Radiology services for remote communities: cost minimisation study of telemedicineBMJ 1996; 312 doi: https://doi.org/10.1136/bmj.312.7042.1333 (Published 25 May 1996) Cite this as: BMJ 1996;312:1333
- Peder Andreas Halvorsen, research fellow Ivar S(empty set)nb(empty set) Kristiansen, associate professora,
- Ivar Sonbo Kristiansen
- Correspondence to: Dr I S Kristiansen, National Institute of Public Health, Section for Health Services Research, PO Box 4404 Torshov, N-0403 Oslo, Norway.
- Accepted 29 February 1996
Objectives: To determine the social costs of providing a rural population with radiology services under three different systems: the existing system (a small x ray unit at the remote site and all other examinations at the nearest radiology department (the host site)); a teleradiology system (most examinations at the remote site and more advanced examinations at the host site); and all examinations at the host site.
Design: Cost minimisation study.
Setting: Primary health care in a remote community in Norway.
Subjects: A randomly selected sample (n=597) of all patients (n=1793) having radiological examinations in 1993.
Main outcome measures: Annual direct medical costs, direct non-medical (travel) costs, and indirect costs (lost production) of the three options.
Results: After exclusion of costs common to the three systems the direct medical, direct non-medical, and indirect costs of the three options were, respectively, £9000, £51 000, and £31 500 (total £91 500) for the existing system; £108 000, £2000, and £13 500 (total £123 500) for the teleradiology option; and £0, £75 000, and £42 000 (£117 000 in total) for the “all at host” option. Sensitivity analyses indicated that the existing system is the least costly option except when lost leisure is valued as highly as lost production.
Conclusion: The teleradiology option did not seem to be cost saving in the study community. Such systems, however, may be justified on the grounds of equity of access and quality of care.
Few, if any, studies of the cost effectiveness of this technology have been published
This study indicates that in remote primary health care, teleradiology is not less costly than conventional technologies
Teleradiology may be justified as a means to increase equity in access to high quality health care in remote communities
The subject calls for further studies in other countries
Increasingly, health care systems are under pressure to reduce costs and at the same time to improve the quality of their services.1 2 Teleradiology is a technology which, it is claimed, meets both these ends simultaneously.3 4 It entails the transmission of diagnostic images between two locations5 within or between institutions. The latter (“interfacility”) technology entails transmission from remote sites to radiology centres (“host sites”) where the images are interpreted by radiologists.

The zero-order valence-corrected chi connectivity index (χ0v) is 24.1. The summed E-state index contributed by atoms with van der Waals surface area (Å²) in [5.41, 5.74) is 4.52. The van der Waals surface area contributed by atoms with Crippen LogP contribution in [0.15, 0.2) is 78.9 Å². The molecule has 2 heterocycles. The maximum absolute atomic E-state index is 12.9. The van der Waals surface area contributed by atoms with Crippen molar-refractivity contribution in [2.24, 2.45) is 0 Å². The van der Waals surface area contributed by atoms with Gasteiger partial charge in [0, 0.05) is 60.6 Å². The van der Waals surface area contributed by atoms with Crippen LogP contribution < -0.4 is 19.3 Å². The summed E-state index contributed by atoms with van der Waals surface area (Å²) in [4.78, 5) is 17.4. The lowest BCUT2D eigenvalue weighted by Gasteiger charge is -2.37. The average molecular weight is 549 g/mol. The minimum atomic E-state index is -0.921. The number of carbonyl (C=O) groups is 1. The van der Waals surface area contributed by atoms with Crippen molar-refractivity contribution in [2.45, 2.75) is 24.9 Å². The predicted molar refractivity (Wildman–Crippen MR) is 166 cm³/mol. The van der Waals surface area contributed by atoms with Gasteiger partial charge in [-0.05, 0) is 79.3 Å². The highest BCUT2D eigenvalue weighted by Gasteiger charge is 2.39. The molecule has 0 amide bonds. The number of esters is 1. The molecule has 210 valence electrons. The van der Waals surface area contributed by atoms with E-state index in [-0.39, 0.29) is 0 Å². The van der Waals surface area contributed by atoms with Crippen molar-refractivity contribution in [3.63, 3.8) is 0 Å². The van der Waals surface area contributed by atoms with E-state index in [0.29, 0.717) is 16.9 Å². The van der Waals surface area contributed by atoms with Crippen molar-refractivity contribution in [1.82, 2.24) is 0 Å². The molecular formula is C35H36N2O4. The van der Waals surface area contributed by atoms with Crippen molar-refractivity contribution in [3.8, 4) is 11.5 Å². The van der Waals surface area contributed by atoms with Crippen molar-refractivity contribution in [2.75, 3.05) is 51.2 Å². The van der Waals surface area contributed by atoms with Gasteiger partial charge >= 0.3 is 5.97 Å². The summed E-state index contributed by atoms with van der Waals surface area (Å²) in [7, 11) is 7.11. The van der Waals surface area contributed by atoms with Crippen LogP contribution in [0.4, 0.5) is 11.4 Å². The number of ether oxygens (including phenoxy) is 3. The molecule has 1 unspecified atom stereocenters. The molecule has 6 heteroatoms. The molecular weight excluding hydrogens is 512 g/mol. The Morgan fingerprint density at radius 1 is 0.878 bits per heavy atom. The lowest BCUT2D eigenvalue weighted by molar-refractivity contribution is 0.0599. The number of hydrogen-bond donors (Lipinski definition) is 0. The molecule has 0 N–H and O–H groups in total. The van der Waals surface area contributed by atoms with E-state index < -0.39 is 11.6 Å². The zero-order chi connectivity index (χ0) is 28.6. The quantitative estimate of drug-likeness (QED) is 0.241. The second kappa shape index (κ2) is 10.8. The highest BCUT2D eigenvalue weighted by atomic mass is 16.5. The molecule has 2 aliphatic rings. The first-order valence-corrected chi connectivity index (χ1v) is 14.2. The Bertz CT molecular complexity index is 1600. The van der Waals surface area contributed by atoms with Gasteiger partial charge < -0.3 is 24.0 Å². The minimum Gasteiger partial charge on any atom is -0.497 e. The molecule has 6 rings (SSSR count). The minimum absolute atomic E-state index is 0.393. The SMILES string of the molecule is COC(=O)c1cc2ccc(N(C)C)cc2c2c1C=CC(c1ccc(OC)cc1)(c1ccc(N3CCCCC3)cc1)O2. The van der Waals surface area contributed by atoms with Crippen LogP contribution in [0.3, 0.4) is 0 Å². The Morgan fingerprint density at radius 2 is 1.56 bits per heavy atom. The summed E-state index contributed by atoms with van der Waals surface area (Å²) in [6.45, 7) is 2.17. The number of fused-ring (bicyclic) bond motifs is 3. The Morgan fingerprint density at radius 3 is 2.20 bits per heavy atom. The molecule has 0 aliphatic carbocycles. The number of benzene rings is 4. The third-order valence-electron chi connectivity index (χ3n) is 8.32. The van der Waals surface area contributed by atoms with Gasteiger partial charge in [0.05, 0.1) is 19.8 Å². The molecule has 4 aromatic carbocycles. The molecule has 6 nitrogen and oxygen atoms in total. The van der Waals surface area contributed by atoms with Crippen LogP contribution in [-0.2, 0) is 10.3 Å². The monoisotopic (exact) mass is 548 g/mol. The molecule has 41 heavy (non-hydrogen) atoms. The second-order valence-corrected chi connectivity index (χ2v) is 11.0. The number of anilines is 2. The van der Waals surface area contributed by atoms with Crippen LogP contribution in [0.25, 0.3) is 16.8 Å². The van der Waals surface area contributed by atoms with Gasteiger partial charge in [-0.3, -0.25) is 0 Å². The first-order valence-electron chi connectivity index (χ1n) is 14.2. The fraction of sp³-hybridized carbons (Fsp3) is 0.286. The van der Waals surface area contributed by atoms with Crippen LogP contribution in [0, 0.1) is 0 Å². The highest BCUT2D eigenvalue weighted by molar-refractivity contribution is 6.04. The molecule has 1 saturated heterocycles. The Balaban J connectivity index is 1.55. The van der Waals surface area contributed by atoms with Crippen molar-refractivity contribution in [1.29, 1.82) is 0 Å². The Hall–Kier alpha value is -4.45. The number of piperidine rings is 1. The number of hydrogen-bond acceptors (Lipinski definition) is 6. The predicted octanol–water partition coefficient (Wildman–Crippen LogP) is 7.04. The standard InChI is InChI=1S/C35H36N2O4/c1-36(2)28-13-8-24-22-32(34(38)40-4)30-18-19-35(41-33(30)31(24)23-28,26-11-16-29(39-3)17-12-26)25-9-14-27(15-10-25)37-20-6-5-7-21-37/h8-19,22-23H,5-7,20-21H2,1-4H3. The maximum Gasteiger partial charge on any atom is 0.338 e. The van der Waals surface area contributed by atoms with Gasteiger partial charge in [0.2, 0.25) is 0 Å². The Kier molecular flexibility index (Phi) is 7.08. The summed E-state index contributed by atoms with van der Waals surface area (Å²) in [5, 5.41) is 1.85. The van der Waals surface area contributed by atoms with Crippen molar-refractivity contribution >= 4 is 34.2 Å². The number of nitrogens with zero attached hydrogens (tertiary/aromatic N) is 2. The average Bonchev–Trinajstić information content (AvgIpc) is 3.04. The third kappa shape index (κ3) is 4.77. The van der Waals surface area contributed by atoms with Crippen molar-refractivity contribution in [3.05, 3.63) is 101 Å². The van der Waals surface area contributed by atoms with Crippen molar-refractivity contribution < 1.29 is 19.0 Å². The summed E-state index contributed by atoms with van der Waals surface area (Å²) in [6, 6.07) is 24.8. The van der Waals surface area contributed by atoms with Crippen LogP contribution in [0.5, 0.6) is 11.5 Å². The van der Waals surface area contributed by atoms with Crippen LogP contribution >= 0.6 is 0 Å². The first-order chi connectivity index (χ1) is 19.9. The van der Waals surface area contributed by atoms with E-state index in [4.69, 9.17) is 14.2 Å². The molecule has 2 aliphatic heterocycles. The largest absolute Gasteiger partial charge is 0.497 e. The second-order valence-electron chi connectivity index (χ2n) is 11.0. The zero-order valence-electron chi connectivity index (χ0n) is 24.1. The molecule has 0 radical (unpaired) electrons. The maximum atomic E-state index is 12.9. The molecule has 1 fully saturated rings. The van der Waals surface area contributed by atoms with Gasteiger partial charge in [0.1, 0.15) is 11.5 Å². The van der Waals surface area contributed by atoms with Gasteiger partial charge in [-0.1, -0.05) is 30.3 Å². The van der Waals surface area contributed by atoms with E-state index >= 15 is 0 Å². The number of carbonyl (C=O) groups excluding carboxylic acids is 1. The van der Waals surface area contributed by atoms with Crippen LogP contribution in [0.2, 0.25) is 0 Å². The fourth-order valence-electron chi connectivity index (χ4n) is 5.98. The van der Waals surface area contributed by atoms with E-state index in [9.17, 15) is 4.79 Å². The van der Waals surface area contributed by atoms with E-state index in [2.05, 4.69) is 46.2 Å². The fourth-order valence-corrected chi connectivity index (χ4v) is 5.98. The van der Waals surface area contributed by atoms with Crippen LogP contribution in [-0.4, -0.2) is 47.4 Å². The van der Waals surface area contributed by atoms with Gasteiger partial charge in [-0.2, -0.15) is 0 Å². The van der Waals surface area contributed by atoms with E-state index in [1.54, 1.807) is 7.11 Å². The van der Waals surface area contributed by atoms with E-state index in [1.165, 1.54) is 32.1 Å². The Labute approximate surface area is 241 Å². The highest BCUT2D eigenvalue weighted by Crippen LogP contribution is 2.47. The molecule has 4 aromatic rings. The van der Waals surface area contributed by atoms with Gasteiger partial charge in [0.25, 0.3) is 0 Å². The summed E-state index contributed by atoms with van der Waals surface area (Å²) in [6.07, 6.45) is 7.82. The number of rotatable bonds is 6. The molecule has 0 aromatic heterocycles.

We examined the possible introduction of an interfacility teleradiology system6 in the municipality of Alta in north Norway. Most (14 000) of the population live in the town itself, the rest (4000) in the surrounding rural area. Like the United Kingdom, Norway has a public (and mainly free) health care system in which general practitioners and hospitals are the core. Currently, most examinations requested by general practitioners in Alta are performed at Hammerfest (general) Hospital, located about 140 km away. Additionally, the Alta Medical Centre (a small rural hospital) carries out some examinations, mainly of the peripheral skeleton, with a small x ray unit. Taken by nurses, the radiographs are interpreted by the general practitioners as there are no radiologists at Alta.
Teleradiology represents an alternative option. With this technology, only a minority of the patients referred by general practitioners would be transferred to Hammerfest. A third option is to perform all radiological examinations at Hammerfest (the “all at host” option).
We determined the costs to society of these three options. Radiology examinations associated with inpatient and outpatient hospital services were disregarded as their costs are equal under the three options. We assumed that the three options have the same health consequences (see discussion below). A so called cost minimisation study was then appropriate.7
Through the computerised patient record system at Alta all referrals (n=1793) to Hammerfest for radiological examination during 1993 were identified. One third of these (n=597) were randomly selected for further study. We consulted general practitioners' records, hospital discharge notes, reports from x ray examinations, and the records of the Alta and Hammerfest branches of the National Health Insurance (which refunds travel costs) to obtain information on patients' age, sex, occupation, employer, place of residence, the types of examination, absence from work, travel costs, and costs of accommodation at Hammerfest and of an accompanying person when necessary. We excluded 25 referrals because the patient did not show up for the examination and 19 referrals for other reasons (missing information, etc). The mean (range; SD) age of the patients for the remaining 553 referrals was 45 years (0-90; 18), and 315 were female. Two hundred and seventy one were currently working. On average, 1.65 examinations were performed per referral.